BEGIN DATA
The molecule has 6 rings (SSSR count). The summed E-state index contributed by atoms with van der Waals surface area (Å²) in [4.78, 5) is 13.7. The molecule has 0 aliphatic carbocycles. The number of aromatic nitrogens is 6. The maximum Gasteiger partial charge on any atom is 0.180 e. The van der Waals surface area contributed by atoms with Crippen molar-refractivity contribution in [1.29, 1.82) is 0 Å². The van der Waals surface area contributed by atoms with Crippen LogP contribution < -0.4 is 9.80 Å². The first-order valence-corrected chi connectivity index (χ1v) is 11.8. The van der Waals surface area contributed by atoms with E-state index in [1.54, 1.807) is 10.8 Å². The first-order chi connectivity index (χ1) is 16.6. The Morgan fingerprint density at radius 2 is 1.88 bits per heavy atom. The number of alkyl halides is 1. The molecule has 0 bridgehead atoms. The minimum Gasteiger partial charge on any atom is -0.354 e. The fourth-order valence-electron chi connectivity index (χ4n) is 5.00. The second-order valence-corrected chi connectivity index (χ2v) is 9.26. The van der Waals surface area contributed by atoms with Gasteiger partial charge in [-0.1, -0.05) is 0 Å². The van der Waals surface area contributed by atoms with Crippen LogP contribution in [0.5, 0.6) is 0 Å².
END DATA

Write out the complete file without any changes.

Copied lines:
The molecule has 6 rings (SSSR count). The summed E-state index contributed by atoms with van der Waals surface area (Å²) in [4.78, 5) is 13.7. The molecule has 0 aliphatic carbocycles. The number of aromatic nitrogens is 6. The maximum Gasteiger partial charge on any atom is 0.180 e. The van der Waals surface area contributed by atoms with Crippen molar-refractivity contribution in [1.29, 1.82) is 0 Å². The van der Waals surface area contributed by atoms with Crippen LogP contribution < -0.4 is 9.80 Å². The first-order valence-corrected chi connectivity index (χ1v) is 11.8. The van der Waals surface area contributed by atoms with E-state index in [1.54, 1.807) is 10.8 Å². The first-order chi connectivity index (χ1) is 16.6. The Morgan fingerprint density at radius 2 is 1.88 bits per heavy atom. The number of alkyl halides is 1. The molecule has 0 bridgehead atoms. The minimum Gasteiger partial charge on any atom is -0.354 e. The fourth-order valence-electron chi connectivity index (χ4n) is 5.00. The second-order valence-corrected chi connectivity index (χ2v) is 9.26. The van der Waals surface area contributed by atoms with Gasteiger partial charge in [-0.1, -0.05) is 0 Å². The van der Waals surface area contributed by atoms with Crippen LogP contribution in [0.5, 0.6) is 0 Å².